"Beijing’s anticipation that foreign forces would intervene in a Taiwan scenario led the (People’s Liberation Army) to develop a range of systems to deter and deny foreign regional force projection," said the DIA.

The report estimates that Chinese spending on its armed forces "probably exceeded $200 billion" in 2018, "a threefold increase since 2002."

In a written introduction accompanying the report, the Defense Intelligence Agency's director, Lt. Gen. Robert Ashley, wrote that China has used a variety of means to acquire advanced technology to bolster its military capabilities despite some countries attempting to limit its access to that technology over international concerns about Beijing's human rights policies.

"China shifted funds and efforts to acquiring technology by any means available. Domestic laws forced foreign partners of Chinese-based joint ventures to release their technology in exchange for entry into China's lucrative market, and China has used other means to secure needed technology and expertise," Ashley said.

While the report acknowledges that China spends significantly less on defense than the some $700 billion invested by the US in 2018, it says Beijing enjoys an advantage due to the fact that "China has not had to invest in costly R&D of new technologies to the same degree as the United States."

According to some experts, the Pentagon Air Base on Guam, a key test site for US military aircraft operating over the Western Pacific, is the main potential target of China's new bombers. Opinions are confirmed by the words of the report:

"The PLAAF is developing new medium- and long-range stealth bombers to strike regional and global targets," the DIA continued in its report. "Stealth technology contin­ues to play a key role in the development of these new bombers, which probably will reach initial operational capability no sooner than 2025.

"These new bombers will have additional capabilities, with full-spectrum upgrades com­pared with current operational bomber fleets, and will employ many fifth-generation fighter technologies in their design."

In service, JH-XX can complement or replace existing JH-7 fighter-bombers, while there is a larger H-20, which can be similar in size and capabilities to the US Air Force B-2 stealth bomber.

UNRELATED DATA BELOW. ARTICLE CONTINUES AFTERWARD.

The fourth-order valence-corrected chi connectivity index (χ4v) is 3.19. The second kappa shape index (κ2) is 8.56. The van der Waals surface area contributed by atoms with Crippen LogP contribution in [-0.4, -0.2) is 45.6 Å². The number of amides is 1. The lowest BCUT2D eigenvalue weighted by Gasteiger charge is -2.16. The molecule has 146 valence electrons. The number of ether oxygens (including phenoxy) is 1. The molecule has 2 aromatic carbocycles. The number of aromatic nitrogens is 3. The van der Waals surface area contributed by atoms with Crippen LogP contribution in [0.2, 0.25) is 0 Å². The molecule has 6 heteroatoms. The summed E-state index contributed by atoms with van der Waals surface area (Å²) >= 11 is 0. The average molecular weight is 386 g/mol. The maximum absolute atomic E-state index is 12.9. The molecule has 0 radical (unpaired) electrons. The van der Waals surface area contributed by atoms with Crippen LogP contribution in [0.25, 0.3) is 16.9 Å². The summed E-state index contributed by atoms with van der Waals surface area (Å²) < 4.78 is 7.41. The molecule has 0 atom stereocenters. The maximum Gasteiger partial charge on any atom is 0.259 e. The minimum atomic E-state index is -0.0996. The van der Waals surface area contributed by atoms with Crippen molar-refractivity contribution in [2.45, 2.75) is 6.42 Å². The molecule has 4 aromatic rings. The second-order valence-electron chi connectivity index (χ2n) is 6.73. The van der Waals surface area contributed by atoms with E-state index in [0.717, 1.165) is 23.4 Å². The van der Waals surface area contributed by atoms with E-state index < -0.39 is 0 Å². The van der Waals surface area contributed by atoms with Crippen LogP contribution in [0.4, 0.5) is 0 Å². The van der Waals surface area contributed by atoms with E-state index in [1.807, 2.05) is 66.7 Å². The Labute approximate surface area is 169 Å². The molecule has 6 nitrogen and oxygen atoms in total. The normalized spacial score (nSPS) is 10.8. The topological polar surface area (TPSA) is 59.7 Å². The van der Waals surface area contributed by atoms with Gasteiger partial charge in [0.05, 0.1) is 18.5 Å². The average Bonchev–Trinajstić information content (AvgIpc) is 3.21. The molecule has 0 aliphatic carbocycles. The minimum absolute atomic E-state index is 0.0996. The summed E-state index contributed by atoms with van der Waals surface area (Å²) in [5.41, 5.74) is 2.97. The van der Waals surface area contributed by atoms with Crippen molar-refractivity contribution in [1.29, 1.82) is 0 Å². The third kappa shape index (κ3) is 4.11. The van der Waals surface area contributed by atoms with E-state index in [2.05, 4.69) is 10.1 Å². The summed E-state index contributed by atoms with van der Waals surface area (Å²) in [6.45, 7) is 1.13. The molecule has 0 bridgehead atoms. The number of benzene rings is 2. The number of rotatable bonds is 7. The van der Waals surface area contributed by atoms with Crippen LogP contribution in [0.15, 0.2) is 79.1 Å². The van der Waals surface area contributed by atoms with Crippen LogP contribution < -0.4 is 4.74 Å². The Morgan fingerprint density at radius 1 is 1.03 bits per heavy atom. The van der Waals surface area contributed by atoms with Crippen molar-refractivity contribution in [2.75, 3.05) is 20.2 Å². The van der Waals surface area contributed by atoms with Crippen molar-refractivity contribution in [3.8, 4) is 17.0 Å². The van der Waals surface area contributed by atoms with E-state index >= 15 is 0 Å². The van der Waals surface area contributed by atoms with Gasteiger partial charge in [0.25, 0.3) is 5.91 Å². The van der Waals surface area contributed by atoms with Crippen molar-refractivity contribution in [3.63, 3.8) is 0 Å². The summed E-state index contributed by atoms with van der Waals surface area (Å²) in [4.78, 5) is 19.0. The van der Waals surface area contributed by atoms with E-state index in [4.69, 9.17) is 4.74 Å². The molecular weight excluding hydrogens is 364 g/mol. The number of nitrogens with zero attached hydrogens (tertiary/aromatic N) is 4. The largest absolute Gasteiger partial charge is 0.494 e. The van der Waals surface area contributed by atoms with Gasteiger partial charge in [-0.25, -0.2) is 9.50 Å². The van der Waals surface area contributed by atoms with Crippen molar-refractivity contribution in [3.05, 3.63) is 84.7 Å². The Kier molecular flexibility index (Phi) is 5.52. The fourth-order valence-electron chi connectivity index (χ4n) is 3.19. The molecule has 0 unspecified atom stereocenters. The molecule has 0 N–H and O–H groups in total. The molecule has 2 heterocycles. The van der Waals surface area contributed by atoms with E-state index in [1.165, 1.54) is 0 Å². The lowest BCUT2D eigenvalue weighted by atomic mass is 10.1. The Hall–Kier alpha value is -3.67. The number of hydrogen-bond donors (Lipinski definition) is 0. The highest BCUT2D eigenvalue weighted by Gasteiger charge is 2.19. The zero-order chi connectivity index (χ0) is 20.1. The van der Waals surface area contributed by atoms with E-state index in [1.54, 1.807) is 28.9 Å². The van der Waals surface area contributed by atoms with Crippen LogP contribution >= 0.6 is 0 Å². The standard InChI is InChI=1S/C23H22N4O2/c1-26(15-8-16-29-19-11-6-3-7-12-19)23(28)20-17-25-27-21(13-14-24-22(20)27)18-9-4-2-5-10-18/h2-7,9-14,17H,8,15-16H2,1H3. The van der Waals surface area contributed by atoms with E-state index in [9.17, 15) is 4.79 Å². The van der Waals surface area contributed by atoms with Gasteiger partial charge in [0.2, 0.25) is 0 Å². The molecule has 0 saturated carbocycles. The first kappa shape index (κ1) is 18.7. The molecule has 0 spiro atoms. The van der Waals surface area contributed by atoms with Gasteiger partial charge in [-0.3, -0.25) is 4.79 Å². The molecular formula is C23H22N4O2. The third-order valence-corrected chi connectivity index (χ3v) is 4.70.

The Chinese H-6K bomber is a highly modernized version of the Soviet Tu-16 bomber, which first flew in 1952.

"The H-6K variant, which China is fielding in greater numbers, integrates standoff weapons and features more efficient turbofan engines in redesigned wing roots," according to the DIA.

This is a carrier plane for the new CJ-20 cruise missile, which is similar to the American Tomahawk missile.

"This extended-range aircraft can carry six LACMs, providing the PLA a long-range, standoff, precision-strike capability that can reach Guam."

It is reported that the H-6 can carry heavy cargo up to a thousand miles and that the JH-7 can cover 560 miles. It's not clear how far H-20 and JH-XX can fly.

But as the Chinese Air Force is re-equipped with new medium-and long-range bombers, it's also expanding its geographic reach, sending more aircraft beyond the "first island chain" that runs from the Russian Kuril Islands South to Japan and then on to Philippines.

"In 2015 the PLA Air Force carried out four exercise training missions past the first island chain through the Bashi Channel, the northernmost passage of the Luzon Strait and through the Miyako Strait closer to Japan," the DIA explained.

"The Miyako Strait flights were 1,500 kilometers from Guam, within range of the PLAAF’s CJ-20 air-launched land-attack cruise missile. Also in 2015, the PLAAF began flying the H-6K medium-range bomber, the PLAAF’s first aircraft capable of conducting strikes on Guam (with air-launched LACMs like the CJ-20), past the first island chain into the Western Pacific."

New bombers can also carry nuclear weapons.

"As of 2017, the [Chinese] air force had been reassigned a nuclear mission, probably with a developmen­tal strategic bomber," the DIA reported. "The bomber’s deployment would provide China with its first credible nuclear triad of delivery systems dispersed across land, sea, and air -- a posture considered since the Cold War to improve sur­vivability and strategic deterrence."

It's not clear whether JH-XX can also carry nuclear weapons. The fact that the JH-XX is a fighter-bomber rather than a multipurpose fighter implies that its design emphasizes range and payload rather than maneuverability.

If there is anything that could hinder the development of the JH-XX, it's the new aircraft's engine. Problems with a Chinese-built integrated engine reportedly slowed the development of the PLAAF's J-20.

"China's aviation industry has advanced to produce a developmental large transport aircraft, modern fourth- to fifth-generation fighters incorporating low-observable technologies, modern reconnaissance and attack UAVs and attack helicopters," the DIA explained in its report. "However, China's aircraft industry remains reliant on foreign-sourced components for dependable, proven, high-performance aircraft engines."

Author: USA Really